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Resistance of Umbellularia californica (bay laurel) to Phytophthora ramorum

Hüberli, D., Davidson, J.M., Garbelotto, M., Swain, S. and Van Sant, W. (2002) Resistance of Umbellularia californica (bay laurel) to Phytophthora ramorum. In: Sudden Oak Death Science Symposium, 15 - 18 December, Monterey, California.


Recent research suggests California bay laurel trees, Umbellularia californica, act as a critical vector of Phytophthora ramorum, the causal agent of Sudden Oak Death. Severe stem cankers on Quercus agrifolia (coast live oak) are strongly associated with heavily infested adjacent bay trees. This discovery has inspired us to conduct research on both genetic and environmental resistance factors to P. ramorum among bays. By understanding the conditions most conducive for P. ramorum infecting bays, we can determine which oak woodlands contain the highest risk of potential infection by the pathogen.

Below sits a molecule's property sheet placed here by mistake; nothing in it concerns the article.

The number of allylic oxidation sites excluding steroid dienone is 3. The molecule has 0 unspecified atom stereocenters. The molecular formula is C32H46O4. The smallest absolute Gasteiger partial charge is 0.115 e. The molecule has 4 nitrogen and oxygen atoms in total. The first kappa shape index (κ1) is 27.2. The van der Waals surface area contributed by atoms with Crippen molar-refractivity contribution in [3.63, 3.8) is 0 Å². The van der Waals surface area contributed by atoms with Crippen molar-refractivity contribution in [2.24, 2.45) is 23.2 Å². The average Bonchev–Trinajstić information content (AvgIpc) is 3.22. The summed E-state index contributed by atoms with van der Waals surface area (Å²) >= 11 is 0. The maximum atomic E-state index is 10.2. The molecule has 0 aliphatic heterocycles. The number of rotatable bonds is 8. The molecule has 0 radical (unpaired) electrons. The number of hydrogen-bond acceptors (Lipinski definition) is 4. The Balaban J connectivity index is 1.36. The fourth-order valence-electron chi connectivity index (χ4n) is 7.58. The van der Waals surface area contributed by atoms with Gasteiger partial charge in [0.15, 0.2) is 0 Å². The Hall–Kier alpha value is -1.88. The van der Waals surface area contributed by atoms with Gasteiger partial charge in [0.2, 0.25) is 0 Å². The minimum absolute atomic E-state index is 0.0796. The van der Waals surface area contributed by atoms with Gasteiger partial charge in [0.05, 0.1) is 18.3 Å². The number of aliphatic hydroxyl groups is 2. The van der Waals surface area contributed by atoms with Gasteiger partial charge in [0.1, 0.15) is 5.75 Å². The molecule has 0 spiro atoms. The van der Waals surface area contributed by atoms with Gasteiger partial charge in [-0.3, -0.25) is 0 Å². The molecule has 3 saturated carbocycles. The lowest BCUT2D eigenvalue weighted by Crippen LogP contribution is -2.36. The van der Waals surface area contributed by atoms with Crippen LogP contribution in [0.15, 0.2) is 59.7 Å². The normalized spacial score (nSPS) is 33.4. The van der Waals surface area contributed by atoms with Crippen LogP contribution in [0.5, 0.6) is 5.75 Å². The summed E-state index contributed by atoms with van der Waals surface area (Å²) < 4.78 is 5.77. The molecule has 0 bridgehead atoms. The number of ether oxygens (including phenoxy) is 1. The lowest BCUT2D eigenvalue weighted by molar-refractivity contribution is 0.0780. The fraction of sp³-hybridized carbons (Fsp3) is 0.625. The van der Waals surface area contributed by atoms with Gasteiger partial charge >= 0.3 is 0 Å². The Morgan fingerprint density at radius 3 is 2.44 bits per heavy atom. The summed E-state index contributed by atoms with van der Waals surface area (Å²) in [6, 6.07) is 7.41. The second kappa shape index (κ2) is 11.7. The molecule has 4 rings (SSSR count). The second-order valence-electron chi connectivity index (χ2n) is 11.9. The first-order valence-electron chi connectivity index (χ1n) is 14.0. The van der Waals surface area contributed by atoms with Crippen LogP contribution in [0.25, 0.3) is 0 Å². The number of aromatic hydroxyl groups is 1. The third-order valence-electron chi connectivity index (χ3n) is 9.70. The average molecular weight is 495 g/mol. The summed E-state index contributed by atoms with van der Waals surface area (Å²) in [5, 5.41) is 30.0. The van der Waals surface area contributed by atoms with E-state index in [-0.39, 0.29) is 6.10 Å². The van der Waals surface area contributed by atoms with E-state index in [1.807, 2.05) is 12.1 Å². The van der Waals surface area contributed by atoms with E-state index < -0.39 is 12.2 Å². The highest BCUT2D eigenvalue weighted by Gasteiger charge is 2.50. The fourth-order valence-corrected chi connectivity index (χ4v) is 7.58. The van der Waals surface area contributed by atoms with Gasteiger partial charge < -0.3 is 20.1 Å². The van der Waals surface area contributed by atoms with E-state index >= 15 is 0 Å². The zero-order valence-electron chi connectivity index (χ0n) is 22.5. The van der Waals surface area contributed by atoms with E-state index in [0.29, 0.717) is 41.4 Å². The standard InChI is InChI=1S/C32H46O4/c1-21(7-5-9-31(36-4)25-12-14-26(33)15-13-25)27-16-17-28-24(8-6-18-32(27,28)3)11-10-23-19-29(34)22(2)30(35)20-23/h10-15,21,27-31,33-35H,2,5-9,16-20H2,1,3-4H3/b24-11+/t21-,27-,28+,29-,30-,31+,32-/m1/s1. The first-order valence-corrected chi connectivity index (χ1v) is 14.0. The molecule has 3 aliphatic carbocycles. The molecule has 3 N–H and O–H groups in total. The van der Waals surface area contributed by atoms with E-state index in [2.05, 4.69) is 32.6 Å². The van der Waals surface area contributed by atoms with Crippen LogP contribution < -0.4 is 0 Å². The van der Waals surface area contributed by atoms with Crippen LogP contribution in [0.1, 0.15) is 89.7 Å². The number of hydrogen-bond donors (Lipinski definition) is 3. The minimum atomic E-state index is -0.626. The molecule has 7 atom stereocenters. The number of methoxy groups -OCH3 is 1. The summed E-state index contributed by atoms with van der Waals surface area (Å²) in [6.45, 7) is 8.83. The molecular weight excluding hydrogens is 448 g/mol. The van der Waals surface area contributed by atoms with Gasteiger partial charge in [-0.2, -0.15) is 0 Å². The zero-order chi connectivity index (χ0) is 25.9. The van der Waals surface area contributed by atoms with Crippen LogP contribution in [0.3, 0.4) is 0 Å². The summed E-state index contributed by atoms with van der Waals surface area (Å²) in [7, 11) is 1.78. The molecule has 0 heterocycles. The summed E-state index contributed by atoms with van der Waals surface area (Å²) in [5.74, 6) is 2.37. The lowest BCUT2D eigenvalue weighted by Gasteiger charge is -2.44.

The methodology used includes collection of healthy bay samples throughout the known geographic range of the pathogen and then inoculating the leaves with zoospores of P. ramorum in a controlled environment. Leaf lesions are then measured to determine susceptibility of trees. Preliminary results suggest there is a range of resistance among infested geographic regions. Comparisons between trees with high infection levels and those which show little or no symptoms were also completed. It is hypothesized that a number of factors contribute to these epidemics including host resistance, genetic structure of host species in the forests, pathogen variation, and environmental conditions. These issues are currently being assessed.

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